7. Caspers P, Dalrymple B, Iida S, Arber W (1984) IS30, a new insertion sequence ofEscherichia coli K12. Mol Gen Genet 196:68–73CrossRefPubMedGoogle Scholar
  8. Glasgow AC, Hughes KT, Simon MI (1989) Bacterial DNA inversion systems. In: Berg DE, Howe MM (eds) Mobile DNA. American Society for Microbiology, Washington DC, pp 637–659Google Scholar
  9. Haffter P, Bickle TA (1988) Enhancer-independent mutants of Cin recombinase have a relaxed topological specificity. EMBO J 7:3991–3996PubMedGoogle Scholar
  10. Huber HE, Iida S, Bickle TA (1985) Site-specific DNA inversion is enhanced by a DNA sequence elementin cis. Proc Natl Acad Sci USA 82:3776–3780Google Scholar
  11. Hübner P, Haffter P, Iida S, Arber W (1989) Bent DNA is needed for recombinational enhancer activity in the site-specific recombination system Cin of bacteriophage P1. J Mol Biol 205:493–500CrossRefPubMedGoogle Scholar
  12. Iida S (1984) Bacteriophage P1 carries two related sets of genes determining its host range in the invertible C segment of its genome. Virology 134:421–434CrossRefPubMedGoogle Scholar
  13. Iida S, Hiestand-Nauer R (1986) Localized conversion at the crossover sequences in the site-specific DNA inversion system of bacteriophage P1. Cell 45:71–79CrossRefPubMedGoogle Scholar
  14. Iida S, Hiestand-Nauer R (1987) Role of the central dinucleotide at the crossover sites for the selection of quasi sites in DNA inversion mediated by the site-specific Cin recombinase of phage P1. Mol Gen Genet 208:464–468CrossRefPubMedGoogle Scholar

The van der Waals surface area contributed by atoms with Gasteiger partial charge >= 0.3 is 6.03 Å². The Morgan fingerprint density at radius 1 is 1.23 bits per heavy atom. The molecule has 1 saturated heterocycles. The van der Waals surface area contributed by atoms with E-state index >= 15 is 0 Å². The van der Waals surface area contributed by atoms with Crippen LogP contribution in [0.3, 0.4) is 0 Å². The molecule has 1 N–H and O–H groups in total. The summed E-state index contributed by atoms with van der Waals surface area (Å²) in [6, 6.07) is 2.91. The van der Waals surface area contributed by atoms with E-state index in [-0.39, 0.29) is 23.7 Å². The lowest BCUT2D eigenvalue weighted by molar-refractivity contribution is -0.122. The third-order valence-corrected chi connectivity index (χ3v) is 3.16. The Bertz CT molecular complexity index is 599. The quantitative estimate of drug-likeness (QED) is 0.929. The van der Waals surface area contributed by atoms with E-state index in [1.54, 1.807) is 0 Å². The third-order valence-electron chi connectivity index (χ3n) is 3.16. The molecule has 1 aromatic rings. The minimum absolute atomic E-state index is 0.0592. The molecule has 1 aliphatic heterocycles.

15. Iida S, Huber H, Hiestand-Nauer R, Meyer J, Bickle TA, Arber W (1984) The bacteriophage P1 site-specific recombinase Cin: recombination events and DNA recognition sequences. Cold Spring Harbor Symp Quant Biol 49:769–777PubMedGoogle Scholar
  16. Johnson RC, Bruist MF (1989) Intermediates in Hin-mediated DNA inversion: a role for Fis and the recombinational enhancer in the strand exchange reaction. EMBO J 8:1581–1590PubMedGoogle Scholar
  17. Johnson RC, Simon MI (1987) Enhancers of site-specific recombination in bacteria. Trends Genet 3:262–267CrossRefGoogle Scholar
  18. Keim P, Lark KG (1990) The RecE recombination pathway mediates recombination between partially homologous DNA sequences: structural analysis of recombination products. J Struct Biol 104:97–106PubMedGoogle Scholar
  19. Morse ML, Lederberg EM, Lederberg J (1956) Transduction inEscherichia coli K12. Genetics 41:758–779Google Scholar
  20. Petes TD, Hill CW (1988) Recombination between repeated genes in microorganisms. Annu Rev Genet 22:147–168CrossRefPubMedGoogle Scholar
  21. Sengstag C, Arber W (1983) IS2 insertion is a major cause of spontaneous mutagenesis of the bacteriophage P1: non-random distribution of target sites. EMBO J 2:67–71PubMedGoogle Scholar
  22. Sengstag C, Arber W (1987) A cloned DNA fragment from bacteriophage P1 enhances IS2 insertion. Mol Gen Genet 206:344–351CrossRefPubMedGoogle Scholar
  23. Sengstag C, Shepherd JCW, Arber W (1983) The sequence of the bacteriophage P1 genome region serving as hot target for IS2 insertion. EMBO J 2:1777–1781PubMedGoogle Scholar
  24. Syvanen M (1984) The evolutionary implications of mobile genetic elements. Annu Rev Genet 18:271–293CrossRefPubMedGoogle Scholar
  25. Weisberg R, Landy A (1983) Site-specific recombination in phage lambda. In: Hendrix RE et al. (eds) Lambda II. Cold Spring Harbor Laboratory, Cold Spring Harbor NY, pp 211–250Google Scholar

Copyright information

© Springer-Verlag New York Inc. 1991

Authors and Affiliations

  • Werner Arber
    • 1
  1. 1.Department of Microbiology, BiozentrumUniversity of BaselBaselSwitzerland

Personalised recommendations